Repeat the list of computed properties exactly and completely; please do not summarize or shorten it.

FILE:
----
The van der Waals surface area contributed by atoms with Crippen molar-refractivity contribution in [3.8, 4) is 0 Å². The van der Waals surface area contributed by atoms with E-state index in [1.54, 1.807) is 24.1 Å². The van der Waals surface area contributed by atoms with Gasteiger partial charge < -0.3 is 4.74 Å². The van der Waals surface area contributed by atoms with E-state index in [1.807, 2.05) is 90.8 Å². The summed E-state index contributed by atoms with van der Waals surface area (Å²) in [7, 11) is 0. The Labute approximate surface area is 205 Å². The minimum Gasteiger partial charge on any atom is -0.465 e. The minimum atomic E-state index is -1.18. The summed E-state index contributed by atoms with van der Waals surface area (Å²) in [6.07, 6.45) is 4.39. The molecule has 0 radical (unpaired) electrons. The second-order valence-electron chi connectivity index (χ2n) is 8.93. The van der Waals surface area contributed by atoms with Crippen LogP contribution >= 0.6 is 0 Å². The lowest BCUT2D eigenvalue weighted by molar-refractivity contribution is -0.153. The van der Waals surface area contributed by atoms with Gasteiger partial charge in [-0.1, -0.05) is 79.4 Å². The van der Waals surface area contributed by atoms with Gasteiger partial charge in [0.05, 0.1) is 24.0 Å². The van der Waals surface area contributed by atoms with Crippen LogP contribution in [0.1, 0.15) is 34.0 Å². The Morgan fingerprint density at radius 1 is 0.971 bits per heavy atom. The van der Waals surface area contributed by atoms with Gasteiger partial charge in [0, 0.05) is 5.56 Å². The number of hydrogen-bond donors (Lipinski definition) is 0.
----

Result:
The van der Waals surface area contributed by atoms with Crippen molar-refractivity contribution in [3.8, 4) is 0 Å². The van der Waals surface area contributed by atoms with E-state index in [1.54, 1.807) is 24.1 Å². The van der Waals surface area contributed by atoms with Gasteiger partial charge < -0.3 is 4.74 Å². The van der Waals surface area contributed by atoms with E-state index in [1.807, 2.05) is 90.8 Å². The summed E-state index contributed by atoms with van der Waals surface area (Å²) in [7, 11) is 0. The Labute approximate surface area is 205 Å². The minimum Gasteiger partial charge on any atom is -0.465 e. The minimum atomic E-state index is -1.18. The summed E-state index contributed by atoms with van der Waals surface area (Å²) in [6.07, 6.45) is 4.39. The molecule has 0 radical (unpaired) electrons. The second-order valence-electron chi connectivity index (χ2n) is 8.93. The van der Waals surface area contributed by atoms with Crippen LogP contribution >= 0.6 is 0 Å². The lowest BCUT2D eigenvalue weighted by molar-refractivity contribution is -0.153. The van der Waals surface area contributed by atoms with Gasteiger partial charge in [-0.1, -0.05) is 79.4 Å². The van der Waals surface area contributed by atoms with Gasteiger partial charge in [0.05, 0.1) is 24.0 Å². The van der Waals surface area contributed by atoms with Crippen LogP contribution in [0.1, 0.15) is 34.0 Å². The Morgan fingerprint density at radius 1 is 0.971 bits per heavy atom. The van der Waals surface area contributed by atoms with Gasteiger partial charge in [0, 0.05) is 5.56 Å². The number of hydrogen-bond donors (Lipinski definition) is 0.